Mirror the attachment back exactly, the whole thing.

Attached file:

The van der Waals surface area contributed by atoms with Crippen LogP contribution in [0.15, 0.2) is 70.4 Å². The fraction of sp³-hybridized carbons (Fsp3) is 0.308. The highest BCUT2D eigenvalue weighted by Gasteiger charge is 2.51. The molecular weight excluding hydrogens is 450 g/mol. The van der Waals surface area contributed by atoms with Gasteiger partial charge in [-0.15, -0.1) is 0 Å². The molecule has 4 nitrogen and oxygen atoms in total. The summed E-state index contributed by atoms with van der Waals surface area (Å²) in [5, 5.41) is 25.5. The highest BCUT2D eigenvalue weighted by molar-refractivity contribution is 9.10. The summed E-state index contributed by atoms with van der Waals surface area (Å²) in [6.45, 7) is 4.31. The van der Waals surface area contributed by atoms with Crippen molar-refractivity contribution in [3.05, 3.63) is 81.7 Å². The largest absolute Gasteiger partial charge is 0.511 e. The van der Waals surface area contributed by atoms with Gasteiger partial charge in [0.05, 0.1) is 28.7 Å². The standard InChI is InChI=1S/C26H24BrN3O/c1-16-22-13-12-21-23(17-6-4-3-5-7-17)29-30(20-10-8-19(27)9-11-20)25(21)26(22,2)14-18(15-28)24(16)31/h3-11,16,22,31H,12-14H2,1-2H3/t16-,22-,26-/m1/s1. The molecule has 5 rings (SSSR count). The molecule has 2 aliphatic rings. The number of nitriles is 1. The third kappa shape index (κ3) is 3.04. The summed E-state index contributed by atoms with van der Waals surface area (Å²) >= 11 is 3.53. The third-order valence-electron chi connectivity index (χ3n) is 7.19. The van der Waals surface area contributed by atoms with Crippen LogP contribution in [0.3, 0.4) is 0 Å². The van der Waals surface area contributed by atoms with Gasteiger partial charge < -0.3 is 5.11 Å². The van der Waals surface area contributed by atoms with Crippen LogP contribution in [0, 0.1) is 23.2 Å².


The van der Waals surface area contributed by atoms with Crippen LogP contribution in [0.15, 0.2) is 70.4 Å². The fraction of sp³-hybridized carbons (Fsp3) is 0.308. The highest BCUT2D eigenvalue weighted by Gasteiger charge is 2.51. The molecular weight excluding hydrogens is 450 g/mol. The van der Waals surface area contributed by atoms with Gasteiger partial charge in [-0.15, -0.1) is 0 Å². The molecule has 4 nitrogen and oxygen atoms in total. The summed E-state index contributed by atoms with van der Waals surface area (Å²) in [5, 5.41) is 25.5. The highest BCUT2D eigenvalue weighted by molar-refractivity contribution is 9.10. The summed E-state index contributed by atoms with van der Waals surface area (Å²) in [6.45, 7) is 4.31. The van der Waals surface area contributed by atoms with Crippen molar-refractivity contribution in [3.05, 3.63) is 81.7 Å². The largest absolute Gasteiger partial charge is 0.511 e. The van der Waals surface area contributed by atoms with Gasteiger partial charge in [0.05, 0.1) is 28.7 Å². The standard InChI is InChI=1S/C26H24BrN3O/c1-16-22-13-12-21-23(17-6-4-3-5-7-17)29-30(20-10-8-19(27)9-11-20)25(21)26(22,2)14-18(15-28)24(16)31/h3-11,16,22,31H,12-14H2,1-2H3/t16-,22-,26-/m1/s1. The molecule has 5 rings (SSSR count). The molecule has 2 aliphatic rings. The number of nitriles is 1. The third kappa shape index (κ3) is 3.04. The summed E-state index contributed by atoms with van der Waals surface area (Å²) >= 11 is 3.53. The third-order valence-electron chi connectivity index (χ3n) is 7.19. The van der Waals surface area contributed by atoms with Crippen LogP contribution in [0.3, 0.4) is 0 Å². The van der Waals surface area contributed by atoms with Gasteiger partial charge < -0.3 is 5.11 Å². The van der Waals surface area contributed by atoms with Crippen LogP contribution in [0, 0.1) is 23.2 Å².